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Posted in Adventure, Education, English Literature, Historical articles, History, Leisure, Literature on Tuesday, 18 February 2014
This edited article about Victorian children’s books first appeared in Look and Learn issue number 556 published on 9 September 1972.
Some familiar characters from children's story books
If you had been a child in the ‘nineties whose parents were not poor, it is almost certain you would have received from some kindly aunt at Christmas a copy of ‘Little Lord Fauntleroy’ by a woman named Frances Hodgson Burnett. And you would have been duly impressed by the good behaviour of this golden-haired little gentleman in the velvet suit and lace collar who called his widowed American mother ‘Dearest,’ found himself heir to an English Earldom and eventually melted the heart of his grandfather, a crusty old Earl who hated everybody and everything.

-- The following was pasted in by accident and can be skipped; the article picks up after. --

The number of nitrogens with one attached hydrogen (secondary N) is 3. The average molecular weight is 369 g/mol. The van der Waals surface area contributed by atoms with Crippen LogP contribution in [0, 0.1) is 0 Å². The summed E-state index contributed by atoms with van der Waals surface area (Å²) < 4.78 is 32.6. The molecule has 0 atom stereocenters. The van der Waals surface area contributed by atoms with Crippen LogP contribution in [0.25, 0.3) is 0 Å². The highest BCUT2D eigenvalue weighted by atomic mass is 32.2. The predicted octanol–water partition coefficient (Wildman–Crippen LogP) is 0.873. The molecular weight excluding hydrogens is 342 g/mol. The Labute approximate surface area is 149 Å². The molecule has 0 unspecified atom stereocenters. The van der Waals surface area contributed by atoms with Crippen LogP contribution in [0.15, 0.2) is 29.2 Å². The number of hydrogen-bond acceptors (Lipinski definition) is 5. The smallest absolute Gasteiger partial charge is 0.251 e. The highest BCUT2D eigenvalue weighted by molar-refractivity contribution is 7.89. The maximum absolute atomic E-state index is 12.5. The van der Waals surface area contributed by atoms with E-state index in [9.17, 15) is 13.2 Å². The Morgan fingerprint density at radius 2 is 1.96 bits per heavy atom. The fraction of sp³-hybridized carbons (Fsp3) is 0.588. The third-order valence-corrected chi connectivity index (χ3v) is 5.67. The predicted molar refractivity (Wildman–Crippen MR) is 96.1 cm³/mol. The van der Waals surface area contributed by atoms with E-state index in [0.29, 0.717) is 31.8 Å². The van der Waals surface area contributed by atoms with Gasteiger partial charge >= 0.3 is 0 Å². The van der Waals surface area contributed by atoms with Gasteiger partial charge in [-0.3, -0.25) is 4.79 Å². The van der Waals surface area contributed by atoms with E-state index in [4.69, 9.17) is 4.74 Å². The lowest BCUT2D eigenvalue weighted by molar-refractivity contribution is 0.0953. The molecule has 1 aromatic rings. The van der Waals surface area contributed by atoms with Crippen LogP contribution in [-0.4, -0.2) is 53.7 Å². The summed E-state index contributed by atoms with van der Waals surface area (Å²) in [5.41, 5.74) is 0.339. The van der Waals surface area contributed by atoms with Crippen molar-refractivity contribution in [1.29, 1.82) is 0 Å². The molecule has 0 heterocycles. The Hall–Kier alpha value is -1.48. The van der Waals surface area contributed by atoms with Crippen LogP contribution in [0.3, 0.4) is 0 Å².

‘Fauntleroy’ would produce in the average youngster of today, the urge to give him a good kick on the seat of his velvet pants. But he was no joke to the late Victorians whose small boys were rigged out in ‘Little Lord Fauntleroy’ suits, and to whom the little chap’s winning ways and practical compassion for the so called ‘Lower orders’ were wholly admirable. ‘Fauntleroy,’ in fact, was a symbol of the feeling among certain of the upper classes to be more kindly to those less fortunate than themselves.
Even so, the Victorian child who was ready to take an uplifting lesson from ‘Fauntleroy’ might secretly have preferred F. Anstey’s ‘Vice Versa’ in which, by magic means, the schoolboy son of an unspeakably pompous Papa is able to change places with the parent who, pompous as ever, finds that school is not exactly the happy place to which he imagined he had sent his lad.